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Can J Public Health. 2018 Jun;109(3):342-352. doi: 10.17269/s41997-018-0064-3. Epub 2018 Apr 26.

Trends in the awareness, acceptability, and usage of HIV pre-exposure prophylaxis among at-risk men who have sex with men in Toronto.

Rana J1, Wilton J2, Fowler S3, Hart TA4,5, Bayoumi AM1,6,7,8, Tan DHS9,10,11.

Author information

1
Centre for Urban Health Solutions, St. Michael's Hospital, Toronto, Canada.
2
Ontario HIV Treatment Network, Toronto, Canada.
3
Hassle Free Clinic, Toronto, Canada.
4
Department of Psychology, Ryerson University, Toronto, Canada.
5
Dalla Lana School of Public Health, University of Toronto, Toronto, Canada.
6
Department of Medicine, University of Toronto, Toronto, Canada.
7
Department of Medicine, St. Michael's Hospital, Toronto, Canada.
8
Institute of Health Policy, Management and Evaluation, University of Toronto, Toronto, Canada.
9
Centre for Urban Health Solutions, St. Michael's Hospital, Toronto, Canada. darrell.tan@gmail.com.
10
Department of Medicine, St. Michael's Hospital, Toronto, Canada. darrell.tan@gmail.com.
11
Division of Infectious Diseases, St. Michael's Hospital, 30 Bond St, 4CC - Room 4-179, Toronto, ON, M5B 1W8, Canada. darrell.tan@gmail.com.

Abstract

OBJECTIVES:

Pre-exposure prophylaxis (PrEP) with daily oral tenofovir/emtricitabine dramatically reduces HIV risk in men who have sex with men (MSM). However, uptake is slow worldwide.

METHODS:

We administered anonymous cross-sectional questionnaires to MSM presenting for anonymous HIV testing at a Toronto sexual health clinic at four successive time points during the period 2013-2016. We assessed trends in PrEP awareness, acceptability, and use over time using the Cochran-Armitage Trend Test, and identified barriers to using PrEP by constructing "PrEP cascades" using 2016 data. We assumed that to use PrEP, MSM must (a) be at risk for HIV, (b) be at objectively high risk (HIRI-MSM score ≥ 10), (c) perceive themselves to be at medium-to-high risk, (d) be aware of PrEP, (e) be willing to use PrEP, (f) have a family doctor, (g) be comfortable discussing sexual health with that doctor, and (h) have drug coverage/be willing to pay out of pocket.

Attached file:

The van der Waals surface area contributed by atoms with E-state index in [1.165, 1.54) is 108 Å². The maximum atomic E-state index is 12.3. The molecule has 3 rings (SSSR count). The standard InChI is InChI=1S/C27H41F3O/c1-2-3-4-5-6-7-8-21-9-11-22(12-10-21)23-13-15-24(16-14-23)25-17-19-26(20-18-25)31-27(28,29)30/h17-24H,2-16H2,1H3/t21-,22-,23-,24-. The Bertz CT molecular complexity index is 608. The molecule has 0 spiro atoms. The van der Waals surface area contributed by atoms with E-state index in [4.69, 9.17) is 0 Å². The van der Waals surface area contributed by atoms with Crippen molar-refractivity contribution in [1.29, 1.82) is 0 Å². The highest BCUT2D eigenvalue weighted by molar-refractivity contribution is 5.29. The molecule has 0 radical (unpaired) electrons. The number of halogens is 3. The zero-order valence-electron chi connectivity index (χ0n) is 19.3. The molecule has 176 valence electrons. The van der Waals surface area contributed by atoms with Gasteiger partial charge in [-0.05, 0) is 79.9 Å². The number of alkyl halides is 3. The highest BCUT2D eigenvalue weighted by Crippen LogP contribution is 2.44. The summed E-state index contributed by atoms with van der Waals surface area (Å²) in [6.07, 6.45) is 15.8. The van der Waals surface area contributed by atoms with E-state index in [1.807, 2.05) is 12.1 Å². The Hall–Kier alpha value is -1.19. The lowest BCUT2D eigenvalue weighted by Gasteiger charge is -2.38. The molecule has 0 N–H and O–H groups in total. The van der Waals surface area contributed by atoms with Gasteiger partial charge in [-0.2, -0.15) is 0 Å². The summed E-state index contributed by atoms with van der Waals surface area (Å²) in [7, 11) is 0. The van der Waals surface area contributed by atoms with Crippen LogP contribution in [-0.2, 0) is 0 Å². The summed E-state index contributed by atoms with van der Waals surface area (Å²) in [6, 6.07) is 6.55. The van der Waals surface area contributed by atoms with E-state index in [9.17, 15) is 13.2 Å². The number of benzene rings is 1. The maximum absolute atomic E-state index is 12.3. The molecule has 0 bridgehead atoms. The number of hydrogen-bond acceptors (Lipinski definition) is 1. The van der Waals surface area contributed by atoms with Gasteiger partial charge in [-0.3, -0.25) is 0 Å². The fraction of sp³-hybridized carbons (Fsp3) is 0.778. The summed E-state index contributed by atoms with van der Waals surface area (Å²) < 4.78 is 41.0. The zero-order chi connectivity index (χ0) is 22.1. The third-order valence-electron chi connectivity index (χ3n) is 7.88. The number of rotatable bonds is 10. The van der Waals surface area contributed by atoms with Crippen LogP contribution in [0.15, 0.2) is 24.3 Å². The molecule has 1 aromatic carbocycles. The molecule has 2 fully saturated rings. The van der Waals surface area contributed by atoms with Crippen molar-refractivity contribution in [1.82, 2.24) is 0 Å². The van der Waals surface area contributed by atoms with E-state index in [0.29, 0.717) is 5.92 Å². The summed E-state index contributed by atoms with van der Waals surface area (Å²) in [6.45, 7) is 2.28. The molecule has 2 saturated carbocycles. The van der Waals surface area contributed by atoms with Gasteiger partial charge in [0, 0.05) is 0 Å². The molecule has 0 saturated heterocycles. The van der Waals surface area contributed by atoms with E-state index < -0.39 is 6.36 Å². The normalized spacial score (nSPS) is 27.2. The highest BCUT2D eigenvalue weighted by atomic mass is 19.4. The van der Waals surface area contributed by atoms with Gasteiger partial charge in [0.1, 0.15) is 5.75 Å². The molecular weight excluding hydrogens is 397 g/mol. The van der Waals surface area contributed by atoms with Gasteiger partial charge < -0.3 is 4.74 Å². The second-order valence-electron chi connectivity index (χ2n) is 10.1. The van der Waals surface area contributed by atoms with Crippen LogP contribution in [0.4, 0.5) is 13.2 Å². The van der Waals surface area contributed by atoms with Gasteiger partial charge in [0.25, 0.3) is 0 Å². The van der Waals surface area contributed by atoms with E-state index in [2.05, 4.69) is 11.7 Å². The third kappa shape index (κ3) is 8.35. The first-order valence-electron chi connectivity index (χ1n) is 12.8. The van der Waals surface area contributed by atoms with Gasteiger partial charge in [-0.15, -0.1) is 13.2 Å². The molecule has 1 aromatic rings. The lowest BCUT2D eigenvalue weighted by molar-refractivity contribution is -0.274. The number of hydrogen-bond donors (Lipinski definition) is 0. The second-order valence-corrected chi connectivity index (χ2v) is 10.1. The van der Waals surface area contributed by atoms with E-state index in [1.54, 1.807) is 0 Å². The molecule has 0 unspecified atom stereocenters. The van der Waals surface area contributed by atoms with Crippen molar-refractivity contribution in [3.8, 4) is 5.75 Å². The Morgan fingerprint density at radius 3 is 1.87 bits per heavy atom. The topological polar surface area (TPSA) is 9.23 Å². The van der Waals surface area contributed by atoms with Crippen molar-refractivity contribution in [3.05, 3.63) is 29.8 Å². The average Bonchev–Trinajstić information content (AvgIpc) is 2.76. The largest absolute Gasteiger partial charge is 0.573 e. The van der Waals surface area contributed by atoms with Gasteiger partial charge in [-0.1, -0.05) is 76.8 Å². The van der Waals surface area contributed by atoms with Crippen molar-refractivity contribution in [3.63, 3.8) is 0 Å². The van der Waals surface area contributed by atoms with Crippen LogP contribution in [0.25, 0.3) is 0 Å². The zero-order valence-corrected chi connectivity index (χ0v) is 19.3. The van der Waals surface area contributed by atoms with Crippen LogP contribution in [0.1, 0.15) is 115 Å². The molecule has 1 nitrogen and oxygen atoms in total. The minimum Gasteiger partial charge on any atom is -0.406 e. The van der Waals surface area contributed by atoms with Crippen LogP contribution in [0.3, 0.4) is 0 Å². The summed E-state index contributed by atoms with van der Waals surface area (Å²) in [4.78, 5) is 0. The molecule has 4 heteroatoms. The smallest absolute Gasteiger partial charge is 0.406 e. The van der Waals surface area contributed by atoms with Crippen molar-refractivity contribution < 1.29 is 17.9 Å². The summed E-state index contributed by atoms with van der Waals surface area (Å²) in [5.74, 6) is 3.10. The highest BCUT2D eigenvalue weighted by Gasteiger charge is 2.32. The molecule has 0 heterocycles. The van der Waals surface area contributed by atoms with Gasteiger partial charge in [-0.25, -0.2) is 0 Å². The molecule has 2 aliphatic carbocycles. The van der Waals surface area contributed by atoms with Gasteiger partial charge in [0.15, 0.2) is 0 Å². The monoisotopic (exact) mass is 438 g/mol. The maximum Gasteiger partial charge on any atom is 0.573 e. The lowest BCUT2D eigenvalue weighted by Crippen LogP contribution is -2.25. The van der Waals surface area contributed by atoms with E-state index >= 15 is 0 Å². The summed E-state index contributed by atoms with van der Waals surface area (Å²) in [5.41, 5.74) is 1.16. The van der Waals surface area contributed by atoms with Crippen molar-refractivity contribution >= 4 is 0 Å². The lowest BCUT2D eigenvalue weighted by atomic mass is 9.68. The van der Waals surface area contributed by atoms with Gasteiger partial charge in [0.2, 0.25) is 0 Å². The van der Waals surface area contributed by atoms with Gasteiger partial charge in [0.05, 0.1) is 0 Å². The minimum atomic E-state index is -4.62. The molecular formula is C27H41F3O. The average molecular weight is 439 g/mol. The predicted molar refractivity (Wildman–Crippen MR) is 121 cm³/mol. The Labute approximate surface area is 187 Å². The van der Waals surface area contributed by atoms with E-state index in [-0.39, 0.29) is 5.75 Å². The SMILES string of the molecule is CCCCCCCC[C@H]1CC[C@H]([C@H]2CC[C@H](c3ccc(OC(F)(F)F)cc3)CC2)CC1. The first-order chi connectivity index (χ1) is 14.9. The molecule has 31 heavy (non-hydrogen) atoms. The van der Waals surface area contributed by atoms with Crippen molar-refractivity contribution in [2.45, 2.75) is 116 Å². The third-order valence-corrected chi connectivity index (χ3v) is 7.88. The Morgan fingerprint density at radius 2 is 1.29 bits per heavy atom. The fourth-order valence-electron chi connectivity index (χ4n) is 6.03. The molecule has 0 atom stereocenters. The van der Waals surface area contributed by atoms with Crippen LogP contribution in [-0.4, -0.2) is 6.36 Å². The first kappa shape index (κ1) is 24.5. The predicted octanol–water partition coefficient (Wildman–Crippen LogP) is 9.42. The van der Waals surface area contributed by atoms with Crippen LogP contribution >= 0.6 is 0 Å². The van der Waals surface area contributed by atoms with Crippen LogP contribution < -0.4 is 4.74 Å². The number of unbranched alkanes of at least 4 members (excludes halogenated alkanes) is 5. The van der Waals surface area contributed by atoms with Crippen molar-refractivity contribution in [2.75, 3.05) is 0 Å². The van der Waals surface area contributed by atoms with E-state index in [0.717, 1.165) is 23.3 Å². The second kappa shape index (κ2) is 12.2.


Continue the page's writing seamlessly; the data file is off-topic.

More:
RESULTS:

MSM participants were mostly white (54-59.5%), with median age 31 years (IQR = 26-38). PrEP awareness and use increased significantly over time (both p < 0.0001), reaching 91.3% and 5.0%, respectively, in the most recent wave. Willingness to use PrEP rose to 56.5%, but this increase did not reach statistical significance (p = 0.06). The full cascade, ABCDEFGH, suggested few could readily use PrEP under current conditions (11/400 = 2.8%). The largest barriers, in descending order, were low self-perceived HIV risk, unwillingness to use PrEP, and access to PrEP providers.

CONCLUSION:

To maximize its potential public health benefits, PrEP scale-up strategies must address self-perceived HIV risk and increase access to PrEP providers.

KEYWORDS:

HIV; HIV prevention; Men who have sex with men (MSM); Pre-exposure prophylaxis

PMID:
29981088
PMCID:
PMC6153704
DOI:
10.17269/s41997-018-0064-3
[Indexed for MEDLINE]
Free PMC Article

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